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Ownership Restrictions: Foreigners cannot directly own land in Indonesia, including Bali. However, there are options for property ownership, such as leasehold arrangements, utilizing a nominee, or setting up a foreign-owned company (PMA) to acquire pr

Leasehold: Foreigners can acquire property through a leasehold agreement, typically for up to 25 to 30 years, with an option to extend. This allows them to have control and use of the property.

Foreign-Owned Company (PMA): Establishing a PMA can allow foreigners to acquire property in Bali. However, this option can be complex and may require a substantial investment.

Land Titles: Land titles in Bali include Freehold (Hak Milik), Right to Build (Hak Guna Bangunan), and Right to Use (Hak Pakai). The most secure form of ownership is Freehold, but it is restricted for foreigners.

Zoning and Building Regulations: Bali has specific zoning regulations that dictate what can be built in certain areas. It’s crucial to understand these regulations when purchasing property for residential or commercial purposes.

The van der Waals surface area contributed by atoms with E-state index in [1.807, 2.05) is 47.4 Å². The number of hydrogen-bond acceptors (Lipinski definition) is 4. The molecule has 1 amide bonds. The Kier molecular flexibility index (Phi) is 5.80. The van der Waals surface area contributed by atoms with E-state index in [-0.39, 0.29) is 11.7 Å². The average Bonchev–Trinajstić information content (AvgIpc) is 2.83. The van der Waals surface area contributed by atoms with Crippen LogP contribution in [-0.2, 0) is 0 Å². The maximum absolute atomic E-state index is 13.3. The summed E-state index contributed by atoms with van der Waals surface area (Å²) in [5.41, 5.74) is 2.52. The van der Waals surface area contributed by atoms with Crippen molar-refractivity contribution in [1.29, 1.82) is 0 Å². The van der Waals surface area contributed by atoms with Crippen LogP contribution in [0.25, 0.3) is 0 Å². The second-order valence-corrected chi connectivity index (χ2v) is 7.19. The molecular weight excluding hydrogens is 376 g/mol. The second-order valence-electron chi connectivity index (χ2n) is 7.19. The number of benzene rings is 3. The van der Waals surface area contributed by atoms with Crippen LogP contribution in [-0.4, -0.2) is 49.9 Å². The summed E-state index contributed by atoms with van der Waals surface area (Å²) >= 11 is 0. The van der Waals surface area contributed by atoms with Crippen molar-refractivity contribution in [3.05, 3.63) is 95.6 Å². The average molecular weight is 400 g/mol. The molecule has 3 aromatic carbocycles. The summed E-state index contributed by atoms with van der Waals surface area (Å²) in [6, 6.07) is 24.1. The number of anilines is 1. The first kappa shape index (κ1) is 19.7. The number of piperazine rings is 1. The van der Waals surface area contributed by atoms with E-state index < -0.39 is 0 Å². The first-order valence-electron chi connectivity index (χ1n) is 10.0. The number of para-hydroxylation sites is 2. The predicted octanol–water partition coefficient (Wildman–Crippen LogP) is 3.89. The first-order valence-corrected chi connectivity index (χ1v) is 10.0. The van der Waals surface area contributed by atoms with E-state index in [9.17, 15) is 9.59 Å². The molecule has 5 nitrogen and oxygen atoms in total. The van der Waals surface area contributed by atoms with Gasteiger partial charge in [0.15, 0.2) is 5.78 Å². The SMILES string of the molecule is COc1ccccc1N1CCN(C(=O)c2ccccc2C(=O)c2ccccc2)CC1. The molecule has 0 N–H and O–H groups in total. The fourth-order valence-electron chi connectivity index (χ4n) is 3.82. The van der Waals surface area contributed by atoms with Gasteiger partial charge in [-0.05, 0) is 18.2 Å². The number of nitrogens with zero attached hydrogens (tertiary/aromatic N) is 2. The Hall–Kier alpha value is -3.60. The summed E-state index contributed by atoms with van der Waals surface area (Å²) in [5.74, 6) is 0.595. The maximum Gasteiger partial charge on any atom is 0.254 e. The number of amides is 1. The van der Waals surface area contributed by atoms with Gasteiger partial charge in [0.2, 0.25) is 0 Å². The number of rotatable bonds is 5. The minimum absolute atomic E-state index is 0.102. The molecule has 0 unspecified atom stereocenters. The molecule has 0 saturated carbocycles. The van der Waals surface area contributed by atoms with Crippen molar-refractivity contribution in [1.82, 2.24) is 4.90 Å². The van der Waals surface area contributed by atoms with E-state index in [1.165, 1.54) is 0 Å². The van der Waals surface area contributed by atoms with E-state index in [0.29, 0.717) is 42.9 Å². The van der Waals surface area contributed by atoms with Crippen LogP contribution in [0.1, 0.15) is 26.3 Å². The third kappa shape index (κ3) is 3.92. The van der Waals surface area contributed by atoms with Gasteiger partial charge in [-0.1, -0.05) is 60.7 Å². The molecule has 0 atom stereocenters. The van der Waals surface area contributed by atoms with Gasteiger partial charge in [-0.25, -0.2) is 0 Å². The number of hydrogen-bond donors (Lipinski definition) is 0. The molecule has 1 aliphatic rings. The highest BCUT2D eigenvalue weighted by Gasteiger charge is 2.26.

Permits and Licensing: Proper permits and licenses are necessary for construction and renovation projects. Working with a local architect and contractor familiar with local regulations is advisable.

Land Size Restrictions: There may be minimum land size requirements for certain types of property, and you should ensure compliance with these regulations.

Taxes and Fees: Property transactions in Bali are subject to various taxes and fees, including acquisition tax and stamp duty.

Due Diligence: Before purchasing property, conduct thorough due diligence. Check for any encumbrances, legal disputes, or outstanding debts related to the property.

Land Certification: Ensure that the property has a proper land certificate (Sertifikat Hak Milik, Hak Guna Bangunan, or Hak Pakai) to establish ownership


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